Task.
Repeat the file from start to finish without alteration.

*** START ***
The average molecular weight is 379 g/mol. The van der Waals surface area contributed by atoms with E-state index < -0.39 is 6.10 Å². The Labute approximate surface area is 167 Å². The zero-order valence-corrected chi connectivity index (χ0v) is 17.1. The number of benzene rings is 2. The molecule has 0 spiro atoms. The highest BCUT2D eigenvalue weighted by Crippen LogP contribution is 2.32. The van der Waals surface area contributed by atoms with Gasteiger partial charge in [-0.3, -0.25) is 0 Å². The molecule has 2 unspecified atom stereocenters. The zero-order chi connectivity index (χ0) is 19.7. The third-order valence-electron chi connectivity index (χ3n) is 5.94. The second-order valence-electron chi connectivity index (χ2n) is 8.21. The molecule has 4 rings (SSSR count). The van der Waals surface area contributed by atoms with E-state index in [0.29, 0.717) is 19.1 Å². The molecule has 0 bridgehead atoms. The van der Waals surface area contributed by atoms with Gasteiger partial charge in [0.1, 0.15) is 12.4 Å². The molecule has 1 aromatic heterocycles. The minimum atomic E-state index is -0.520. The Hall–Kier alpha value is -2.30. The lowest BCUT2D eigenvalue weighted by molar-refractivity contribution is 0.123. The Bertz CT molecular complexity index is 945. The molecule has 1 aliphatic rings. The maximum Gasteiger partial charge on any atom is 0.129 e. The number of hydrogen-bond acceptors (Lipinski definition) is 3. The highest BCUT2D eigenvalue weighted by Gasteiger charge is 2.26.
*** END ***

The average molecular weight is 379 g/mol. The van der Waals surface area contributed by atoms with E-state index < -0.39 is 6.10 Å². The Labute approximate surface area is 167 Å². The zero-order valence-corrected chi connectivity index (χ0v) is 17.1. The number of benzene rings is 2. The molecule has 0 spiro atoms. The highest BCUT2D eigenvalue weighted by Crippen LogP contribution is 2.32. The van der Waals surface area contributed by atoms with Gasteiger partial charge in [-0.3, -0.25) is 0 Å². The molecule has 2 unspecified atom stereocenters. The zero-order chi connectivity index (χ0) is 19.7. The third-order valence-electron chi connectivity index (χ3n) is 5.94. The second-order valence-electron chi connectivity index (χ2n) is 8.21. The molecule has 4 rings (SSSR count). The van der Waals surface area contributed by atoms with E-state index in [0.29, 0.717) is 19.1 Å². The molecule has 0 bridgehead atoms. The van der Waals surface area contributed by atoms with Gasteiger partial charge in [0.1, 0.15) is 12.4 Å². The molecule has 1 aromatic heterocycles. The minimum atomic E-state index is -0.520. The Hall–Kier alpha value is -2.30. The lowest BCUT2D eigenvalue weighted by molar-refractivity contribution is 0.123. The Bertz CT molecular complexity index is 945. The molecule has 1 aliphatic rings. The maximum Gasteiger partial charge on any atom is 0.129 e. The number of hydrogen-bond acceptors (Lipinski definition) is 3. The highest BCUT2D eigenvalue weighted by Gasteiger charge is 2.26.